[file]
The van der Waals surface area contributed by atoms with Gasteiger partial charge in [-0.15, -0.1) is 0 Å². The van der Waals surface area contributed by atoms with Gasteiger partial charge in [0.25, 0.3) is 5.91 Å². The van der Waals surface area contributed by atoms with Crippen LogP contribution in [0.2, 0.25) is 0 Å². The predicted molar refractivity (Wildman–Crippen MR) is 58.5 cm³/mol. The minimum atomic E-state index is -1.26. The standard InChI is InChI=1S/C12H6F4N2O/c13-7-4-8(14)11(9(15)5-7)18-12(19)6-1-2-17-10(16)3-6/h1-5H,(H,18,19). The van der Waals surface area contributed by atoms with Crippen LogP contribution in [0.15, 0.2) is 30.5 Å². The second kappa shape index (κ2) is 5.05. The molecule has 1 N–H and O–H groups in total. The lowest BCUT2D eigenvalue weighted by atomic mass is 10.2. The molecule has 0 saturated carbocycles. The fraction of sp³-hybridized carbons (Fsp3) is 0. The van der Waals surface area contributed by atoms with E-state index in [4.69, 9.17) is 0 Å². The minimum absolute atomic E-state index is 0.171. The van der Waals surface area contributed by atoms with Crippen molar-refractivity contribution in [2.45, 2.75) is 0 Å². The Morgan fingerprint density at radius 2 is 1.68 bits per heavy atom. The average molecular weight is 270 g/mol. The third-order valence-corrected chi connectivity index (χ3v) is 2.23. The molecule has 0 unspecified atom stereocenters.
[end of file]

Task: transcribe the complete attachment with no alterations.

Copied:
The van der Waals surface area contributed by atoms with Gasteiger partial charge in [-0.15, -0.1) is 0 Å². The van der Waals surface area contributed by atoms with Gasteiger partial charge in [0.25, 0.3) is 5.91 Å². The van der Waals surface area contributed by atoms with Crippen LogP contribution in [0.2, 0.25) is 0 Å². The predicted molar refractivity (Wildman–Crippen MR) is 58.5 cm³/mol. The minimum atomic E-state index is -1.26. The standard InChI is InChI=1S/C12H6F4N2O/c13-7-4-8(14)11(9(15)5-7)18-12(19)6-1-2-17-10(16)3-6/h1-5H,(H,18,19). The van der Waals surface area contributed by atoms with Crippen LogP contribution in [0.15, 0.2) is 30.5 Å². The second kappa shape index (κ2) is 5.05. The molecule has 1 N–H and O–H groups in total. The lowest BCUT2D eigenvalue weighted by atomic mass is 10.2. The molecule has 0 saturated carbocycles. The fraction of sp³-hybridized carbons (Fsp3) is 0. The van der Waals surface area contributed by atoms with E-state index in [4.69, 9.17) is 0 Å². The minimum absolute atomic E-state index is 0.171. The van der Waals surface area contributed by atoms with Crippen molar-refractivity contribution in [2.45, 2.75) is 0 Å². The Morgan fingerprint density at radius 2 is 1.68 bits per heavy atom. The average molecular weight is 270 g/mol. The third-order valence-corrected chi connectivity index (χ3v) is 2.23. The molecule has 0 unspecified atom stereocenters.